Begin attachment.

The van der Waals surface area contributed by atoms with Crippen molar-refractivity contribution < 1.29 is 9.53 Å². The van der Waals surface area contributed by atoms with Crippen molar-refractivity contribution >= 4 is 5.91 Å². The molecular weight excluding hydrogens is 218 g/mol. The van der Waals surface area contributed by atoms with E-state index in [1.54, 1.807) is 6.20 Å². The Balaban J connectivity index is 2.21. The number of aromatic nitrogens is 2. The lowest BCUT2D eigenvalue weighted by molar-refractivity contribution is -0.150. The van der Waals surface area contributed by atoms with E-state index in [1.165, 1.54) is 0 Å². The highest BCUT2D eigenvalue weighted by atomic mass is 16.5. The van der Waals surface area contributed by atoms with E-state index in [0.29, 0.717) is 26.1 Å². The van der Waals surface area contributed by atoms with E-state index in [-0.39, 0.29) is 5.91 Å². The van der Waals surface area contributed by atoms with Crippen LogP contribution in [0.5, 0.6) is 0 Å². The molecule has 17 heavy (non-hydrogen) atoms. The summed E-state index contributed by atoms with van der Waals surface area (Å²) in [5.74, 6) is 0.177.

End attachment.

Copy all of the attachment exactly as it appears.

The van der Waals surface area contributed by atoms with Crippen molar-refractivity contribution < 1.29 is 9.53 Å². The van der Waals surface area contributed by atoms with Crippen molar-refractivity contribution >= 4 is 5.91 Å². The molecular weight excluding hydrogens is 218 g/mol. The van der Waals surface area contributed by atoms with E-state index in [1.54, 1.807) is 6.20 Å². The Balaban J connectivity index is 2.21. The number of aromatic nitrogens is 2. The lowest BCUT2D eigenvalue weighted by molar-refractivity contribution is -0.150. The van der Waals surface area contributed by atoms with E-state index in [1.165, 1.54) is 0 Å². The highest BCUT2D eigenvalue weighted by atomic mass is 16.5. The van der Waals surface area contributed by atoms with E-state index in [0.29, 0.717) is 26.1 Å². The van der Waals surface area contributed by atoms with E-state index in [-0.39, 0.29) is 5.91 Å². The van der Waals surface area contributed by atoms with Crippen LogP contribution in [0.5, 0.6) is 0 Å². The molecule has 17 heavy (non-hydrogen) atoms. The summed E-state index contributed by atoms with van der Waals surface area (Å²) in [5.74, 6) is 0.177.